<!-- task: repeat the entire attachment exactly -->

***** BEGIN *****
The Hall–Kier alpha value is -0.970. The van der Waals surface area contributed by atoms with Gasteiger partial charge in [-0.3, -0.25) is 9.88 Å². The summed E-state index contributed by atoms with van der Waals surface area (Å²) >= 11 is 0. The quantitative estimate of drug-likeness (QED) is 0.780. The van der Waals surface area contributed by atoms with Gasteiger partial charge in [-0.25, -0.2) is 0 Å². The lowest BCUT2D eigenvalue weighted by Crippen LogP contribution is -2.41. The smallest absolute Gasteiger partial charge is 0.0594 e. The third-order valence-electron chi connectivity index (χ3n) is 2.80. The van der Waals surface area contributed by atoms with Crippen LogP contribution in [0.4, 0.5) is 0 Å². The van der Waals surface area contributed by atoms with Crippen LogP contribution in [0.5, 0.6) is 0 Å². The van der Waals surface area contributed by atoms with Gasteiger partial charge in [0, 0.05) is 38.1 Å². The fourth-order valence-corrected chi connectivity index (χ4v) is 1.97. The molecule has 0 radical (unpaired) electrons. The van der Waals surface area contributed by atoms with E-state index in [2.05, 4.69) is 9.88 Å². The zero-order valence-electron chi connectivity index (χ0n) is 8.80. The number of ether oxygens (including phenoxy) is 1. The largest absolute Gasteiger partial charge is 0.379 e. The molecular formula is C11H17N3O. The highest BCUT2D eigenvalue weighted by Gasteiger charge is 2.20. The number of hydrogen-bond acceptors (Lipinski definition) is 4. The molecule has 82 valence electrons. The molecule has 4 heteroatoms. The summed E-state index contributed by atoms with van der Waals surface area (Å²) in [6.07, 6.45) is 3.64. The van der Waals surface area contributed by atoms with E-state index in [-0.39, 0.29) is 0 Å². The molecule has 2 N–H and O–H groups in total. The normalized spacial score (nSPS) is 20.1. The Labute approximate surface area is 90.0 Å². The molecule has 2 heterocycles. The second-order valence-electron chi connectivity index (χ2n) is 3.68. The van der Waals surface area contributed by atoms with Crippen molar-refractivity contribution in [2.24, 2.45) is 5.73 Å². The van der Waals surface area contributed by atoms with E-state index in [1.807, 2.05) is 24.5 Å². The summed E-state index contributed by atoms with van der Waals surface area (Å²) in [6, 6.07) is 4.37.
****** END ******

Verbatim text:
The Hall–Kier alpha value is -0.970. The van der Waals surface area contributed by atoms with Gasteiger partial charge in [-0.3, -0.25) is 9.88 Å². The summed E-state index contributed by atoms with van der Waals surface area (Å²) >= 11 is 0. The quantitative estimate of drug-likeness (QED) is 0.780. The van der Waals surface area contributed by atoms with Gasteiger partial charge in [-0.25, -0.2) is 0 Å². The lowest BCUT2D eigenvalue weighted by Crippen LogP contribution is -2.41. The smallest absolute Gasteiger partial charge is 0.0594 e. The third-order valence-electron chi connectivity index (χ3n) is 2.80. The van der Waals surface area contributed by atoms with Crippen LogP contribution in [0.4, 0.5) is 0 Å². The van der Waals surface area contributed by atoms with Crippen LogP contribution in [0.5, 0.6) is 0 Å². The van der Waals surface area contributed by atoms with Gasteiger partial charge in [0, 0.05) is 38.1 Å². The fourth-order valence-corrected chi connectivity index (χ4v) is 1.97. The molecule has 0 radical (unpaired) electrons. The van der Waals surface area contributed by atoms with E-state index in [2.05, 4.69) is 9.88 Å². The zero-order valence-electron chi connectivity index (χ0n) is 8.80. The number of ether oxygens (including phenoxy) is 1. The largest absolute Gasteiger partial charge is 0.379 e. The molecular formula is C11H17N3O. The highest BCUT2D eigenvalue weighted by Gasteiger charge is 2.20. The number of hydrogen-bond acceptors (Lipinski definition) is 4. The molecule has 82 valence electrons. The molecule has 4 heteroatoms. The summed E-state index contributed by atoms with van der Waals surface area (Å²) in [6.07, 6.45) is 3.64. The van der Waals surface area contributed by atoms with E-state index in [-0.39, 0.29) is 0 Å². The molecule has 2 N–H and O–H groups in total. The normalized spacial score (nSPS) is 20.1. The Labute approximate surface area is 90.0 Å². The molecule has 2 heterocycles. The second-order valence-electron chi connectivity index (χ2n) is 3.68. The van der Waals surface area contributed by atoms with Crippen molar-refractivity contribution in [2.24, 2.45) is 5.73 Å². The van der Waals surface area contributed by atoms with E-state index in [1.807, 2.05) is 24.5 Å². The summed E-state index contributed by atoms with van der Waals surface area (Å²) in [6, 6.07) is 4.37.